Monday, May 03, 2010

What's Chuck Grassley Up To Now? Identifying Illegal Tax Arbitrage

by Daniel L. Bennett

Iowa Senator Charles Grassley is perhaps the biggest critic of higher education in Congress, seeking out scandals and improprieties in the Ivory Tower in an effort to effect change. He has thus far failed to achieve any great and lasting reforms, but I give him an 'A' for effort and his willingness to travel the road often not taken - battling the establishment. So what's Chuck up to these days? His latest criticism of higher education is the use of tax-exempt bonds by universities for (indirect) tax arbitrage. In other words, Grassley believes that universities are taking advantage of their non-profit status to raise cheap, subsidized capital that they use to bankroll higher risk investments and capital expenditures. So what is the problem you might ask? Tax arbitrage is outright illegal.

Grassley asked the non-partisan Congressional Budget Office to assess the extent to which tax arbitrage is occurring among universities. The CBO report indicates that:
the law as currently implemented allows many colleges and universities to use tax-exempt debt to finance investments in operating assets (buildings and equipment) while, at the same time, they hold investment assets that earn a higher return. (Investment assets are publicly traded and privately held securities, as well as land or buildings held for investment purposes.) To the extent that colleges and universities can earn untaxed returns on investments that are higher than the interest they pay on tax-exempt debt, they are benefiting from a form of “indirect” tax arbitrage.

the cost of allowing institutions of higher learning to borrow using such debt—measured in terms of the revenues that could have been collected if those institutions had borrowed using taxable debt—will be about $5.5 billion in 2010

Using data from information returns filed with the Internal Revenue Service by institutions of higher learning and by issuers of tax-exempt debt, CBO developed measures of tax arbitrage under a broader definition of the term that encompasses both direct and indirect tax arbitrage. Under one such definition, nearly all of the tax-exempt bonds that 251 colleges and universities issued in 2003 would be classified as earning profits from tax arbitrage. If some investment assets were set aside in a reserve, which would be excluded from the arbitrage measure under an alternative expanded definition, the amount of debt earning returns from arbitrage would be lower; even so, about 75 percent of bonds issued in 2003 would still be classified as earning arbitrage profits under that expanded definition.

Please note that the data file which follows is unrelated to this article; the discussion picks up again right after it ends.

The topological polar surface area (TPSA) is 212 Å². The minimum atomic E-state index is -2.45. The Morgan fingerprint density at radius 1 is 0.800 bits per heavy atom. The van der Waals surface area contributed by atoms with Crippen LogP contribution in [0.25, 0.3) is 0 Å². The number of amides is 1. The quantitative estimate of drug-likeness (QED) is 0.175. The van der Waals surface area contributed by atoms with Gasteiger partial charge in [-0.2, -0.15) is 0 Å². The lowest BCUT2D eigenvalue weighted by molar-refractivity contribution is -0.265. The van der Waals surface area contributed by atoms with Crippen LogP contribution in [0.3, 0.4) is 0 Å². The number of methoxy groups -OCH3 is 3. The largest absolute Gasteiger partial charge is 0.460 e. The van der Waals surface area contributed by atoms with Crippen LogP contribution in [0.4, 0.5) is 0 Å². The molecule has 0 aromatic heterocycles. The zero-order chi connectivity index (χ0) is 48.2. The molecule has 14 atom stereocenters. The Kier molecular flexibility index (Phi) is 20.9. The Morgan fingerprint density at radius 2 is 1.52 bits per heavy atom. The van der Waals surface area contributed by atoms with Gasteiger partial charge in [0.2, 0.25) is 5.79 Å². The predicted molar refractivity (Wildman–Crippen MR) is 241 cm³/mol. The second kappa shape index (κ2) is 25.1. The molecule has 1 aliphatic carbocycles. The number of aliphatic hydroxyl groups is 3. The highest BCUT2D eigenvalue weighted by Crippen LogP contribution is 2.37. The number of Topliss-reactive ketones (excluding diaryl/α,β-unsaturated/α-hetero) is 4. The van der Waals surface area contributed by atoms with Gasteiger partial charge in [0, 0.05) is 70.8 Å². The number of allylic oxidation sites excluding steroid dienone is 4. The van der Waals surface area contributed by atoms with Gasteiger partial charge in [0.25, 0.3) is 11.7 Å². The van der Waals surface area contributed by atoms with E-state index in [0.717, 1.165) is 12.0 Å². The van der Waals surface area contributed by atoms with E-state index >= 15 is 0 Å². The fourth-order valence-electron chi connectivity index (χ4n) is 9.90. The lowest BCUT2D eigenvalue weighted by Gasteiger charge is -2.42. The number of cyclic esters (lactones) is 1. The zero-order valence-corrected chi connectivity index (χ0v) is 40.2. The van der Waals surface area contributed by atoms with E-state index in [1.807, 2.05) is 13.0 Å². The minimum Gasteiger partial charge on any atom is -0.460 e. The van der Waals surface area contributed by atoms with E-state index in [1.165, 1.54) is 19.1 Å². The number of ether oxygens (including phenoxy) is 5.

"On the one hand, if colleges and universities use tax-exempt financing for projects that they would complete even without the subsidy, resources are just reallocated from taxpayers to the schools with no additional social benefit," the report says. "On the other hand, if the subsidy finances capital projects that would not otherwise have been undertaken and that create a social benefit in addition to the institution, it could improve the nation's welfare."
Additional coverage is available here, here and here.

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